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Arm Joins The Compute Express Link Bandwagon (CXL)

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  • phoronix
    started a topic Arm Joins The Compute Express Link Bandwagon (CXL)

    Arm Joins The Compute Express Link Bandwagon (CXL)

    Phoronix: Arm Joins The Compute Express Link Bandwagon (CXL)

    Arm has now joined Intel, HP Enterprise, Google, Microsoft, Dell EMC, and others in backing the new Compute Express Link (CXL) effort as the interconnect for future accelerators...

    http://www.phoronix.com/scan.php?pag...press-Link-CXL

  • coder
    replied
    Originally posted by milkylainen View Post
    Correct. 150G/sec single direction. 300G/sec bidirectional. Maybe I misunderstood you?
    PCIe 4.0 is 32G single direction, 64G bidi. 5.0 will be 64G single direction, 128G bidi in 16x config and no means of trunking by protocol support.
    Well, isn't 6 NVLink sublinks an equivalent number of pins to x48 lanes of PCIe? Though, I believe PCIe only allows up to x32 lanes to be bundled. But, if you're talking about 6 NVLinks, then the closest thing would be to compare it with PCIe x32 @ 256 GB/sec bidir. I think neither is actually used, in practice, so you might as well go ahead and compare it with the aggregate of Epyc/Rome's x130 PCIe 4.0 lanes @ 520 GB/sec, for purposes of pissing contests.

    Originally posted by milkylainen View Post
    NVidia maybe are digging their own grave on NVLink because to make it take off, they need to open the lid and free the implementation.
    Perhaps it already served its purpose. It let them get out ahead and scale up, when comparable options weren't necessarily available.

    Leave a comment:


  • milkylainen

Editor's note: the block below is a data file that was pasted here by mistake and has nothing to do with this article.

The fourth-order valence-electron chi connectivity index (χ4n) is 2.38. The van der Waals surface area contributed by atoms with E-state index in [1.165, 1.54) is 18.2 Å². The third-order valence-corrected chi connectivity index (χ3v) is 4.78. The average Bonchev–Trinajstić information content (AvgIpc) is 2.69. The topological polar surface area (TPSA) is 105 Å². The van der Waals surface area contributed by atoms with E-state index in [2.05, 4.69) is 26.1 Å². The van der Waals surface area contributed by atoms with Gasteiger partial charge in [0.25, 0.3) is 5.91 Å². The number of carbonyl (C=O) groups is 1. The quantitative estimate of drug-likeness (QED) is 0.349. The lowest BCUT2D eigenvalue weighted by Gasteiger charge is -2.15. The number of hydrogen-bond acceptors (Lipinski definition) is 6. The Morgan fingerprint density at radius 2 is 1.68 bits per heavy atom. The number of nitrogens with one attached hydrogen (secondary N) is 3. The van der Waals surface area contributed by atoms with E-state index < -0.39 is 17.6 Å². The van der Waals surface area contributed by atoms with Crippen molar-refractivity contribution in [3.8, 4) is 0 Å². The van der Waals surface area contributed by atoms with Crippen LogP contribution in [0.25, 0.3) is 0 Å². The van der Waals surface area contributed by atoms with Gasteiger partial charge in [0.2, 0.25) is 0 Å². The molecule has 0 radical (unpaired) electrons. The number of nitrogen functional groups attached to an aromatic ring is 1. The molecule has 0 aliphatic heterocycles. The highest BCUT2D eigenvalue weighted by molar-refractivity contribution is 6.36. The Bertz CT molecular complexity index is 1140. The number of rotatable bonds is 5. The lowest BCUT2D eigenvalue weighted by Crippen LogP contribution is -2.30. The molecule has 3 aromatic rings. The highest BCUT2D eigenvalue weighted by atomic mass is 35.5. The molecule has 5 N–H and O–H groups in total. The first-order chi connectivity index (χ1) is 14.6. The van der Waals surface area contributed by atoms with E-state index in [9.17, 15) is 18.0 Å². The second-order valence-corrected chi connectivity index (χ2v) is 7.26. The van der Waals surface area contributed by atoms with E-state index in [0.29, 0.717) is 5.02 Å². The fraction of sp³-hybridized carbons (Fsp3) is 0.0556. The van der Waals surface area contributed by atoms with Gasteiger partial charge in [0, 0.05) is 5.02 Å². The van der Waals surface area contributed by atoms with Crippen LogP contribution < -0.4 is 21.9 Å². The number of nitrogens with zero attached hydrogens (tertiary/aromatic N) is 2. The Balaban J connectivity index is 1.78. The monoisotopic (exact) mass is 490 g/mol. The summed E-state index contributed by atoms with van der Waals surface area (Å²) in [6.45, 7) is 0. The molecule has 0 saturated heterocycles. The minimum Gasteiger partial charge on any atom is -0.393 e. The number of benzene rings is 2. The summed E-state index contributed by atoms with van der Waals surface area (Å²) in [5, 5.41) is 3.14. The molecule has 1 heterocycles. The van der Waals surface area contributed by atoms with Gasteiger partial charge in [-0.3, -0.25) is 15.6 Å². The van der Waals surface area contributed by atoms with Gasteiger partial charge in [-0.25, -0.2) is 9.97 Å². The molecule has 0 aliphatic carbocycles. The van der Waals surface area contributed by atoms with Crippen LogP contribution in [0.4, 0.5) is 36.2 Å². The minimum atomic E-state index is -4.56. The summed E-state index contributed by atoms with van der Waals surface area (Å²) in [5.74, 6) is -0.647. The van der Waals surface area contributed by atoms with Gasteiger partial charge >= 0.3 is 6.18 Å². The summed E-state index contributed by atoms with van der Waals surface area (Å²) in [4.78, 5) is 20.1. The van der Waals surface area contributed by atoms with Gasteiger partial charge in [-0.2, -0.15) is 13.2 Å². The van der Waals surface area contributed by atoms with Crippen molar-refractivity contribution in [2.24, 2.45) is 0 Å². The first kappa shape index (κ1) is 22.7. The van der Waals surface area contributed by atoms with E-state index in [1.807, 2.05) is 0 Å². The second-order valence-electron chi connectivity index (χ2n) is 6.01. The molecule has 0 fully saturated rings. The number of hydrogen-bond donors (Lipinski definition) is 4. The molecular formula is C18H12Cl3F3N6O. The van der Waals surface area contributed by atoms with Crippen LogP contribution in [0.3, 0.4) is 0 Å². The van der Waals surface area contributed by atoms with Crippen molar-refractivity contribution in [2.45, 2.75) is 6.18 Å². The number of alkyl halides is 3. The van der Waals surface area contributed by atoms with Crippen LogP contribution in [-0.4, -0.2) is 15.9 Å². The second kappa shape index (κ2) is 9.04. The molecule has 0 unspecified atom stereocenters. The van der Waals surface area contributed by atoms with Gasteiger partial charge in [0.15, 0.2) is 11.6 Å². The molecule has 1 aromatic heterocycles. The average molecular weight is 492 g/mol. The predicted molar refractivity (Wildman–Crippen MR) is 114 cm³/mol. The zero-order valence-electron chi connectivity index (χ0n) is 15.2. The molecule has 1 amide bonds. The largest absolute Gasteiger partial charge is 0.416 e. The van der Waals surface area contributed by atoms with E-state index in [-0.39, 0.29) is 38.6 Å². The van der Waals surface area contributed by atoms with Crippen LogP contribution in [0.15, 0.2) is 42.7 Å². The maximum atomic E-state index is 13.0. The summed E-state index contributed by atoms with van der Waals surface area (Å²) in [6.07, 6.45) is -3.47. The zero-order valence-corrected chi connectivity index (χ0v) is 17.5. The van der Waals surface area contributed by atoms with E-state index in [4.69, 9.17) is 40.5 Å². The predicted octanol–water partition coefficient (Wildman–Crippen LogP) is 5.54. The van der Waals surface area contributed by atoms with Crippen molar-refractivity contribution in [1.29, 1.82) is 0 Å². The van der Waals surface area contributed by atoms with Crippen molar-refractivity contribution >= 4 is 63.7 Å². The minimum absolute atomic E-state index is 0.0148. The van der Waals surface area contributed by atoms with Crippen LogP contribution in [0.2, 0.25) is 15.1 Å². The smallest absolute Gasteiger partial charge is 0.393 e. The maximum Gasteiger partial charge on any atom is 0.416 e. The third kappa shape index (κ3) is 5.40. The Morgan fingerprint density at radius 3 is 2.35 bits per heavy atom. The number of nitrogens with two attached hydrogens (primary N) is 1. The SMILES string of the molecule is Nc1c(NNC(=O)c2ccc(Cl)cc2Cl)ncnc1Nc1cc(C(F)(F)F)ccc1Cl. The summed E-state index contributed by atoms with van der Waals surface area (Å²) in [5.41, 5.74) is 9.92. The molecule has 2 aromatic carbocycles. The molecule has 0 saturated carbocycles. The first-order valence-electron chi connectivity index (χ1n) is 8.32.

replied
    Originally posted by coder View Post
    Why do they need to be context equal? There can still be CPU-oriented tasks and GPU-oriented tasks, in the same pipeline. In fact, it's not uncommon to see this in deep learning, where some layer types simply do not map well to a GPU. Therefore, you need to shuffle data back and forth between them. The majority of work still happens on the GPU, but as long as some of it is CPU-oriented, you still have a data-movement problem.
    Absolutely. I fully agree. They don't have to be context equals. I already explained that. There is little need for the CPU to be context equal to the GPU.
    But GPU to GPU is another story altogether. PCIe is a peripheral interconnect. It is very obvious from the protocol specs, even though it has developed since.

    It plain sucks as a context coherent solution for GPU-to-GPU. An interconnect with low hop-count and low transaction time can significantly reduce problem computational time. It is no different in why we are sticking CPUs in large coherent environments and spend a shitload of $$$ and time on cache-coherency protocols (Sun, Cray, IBM etc).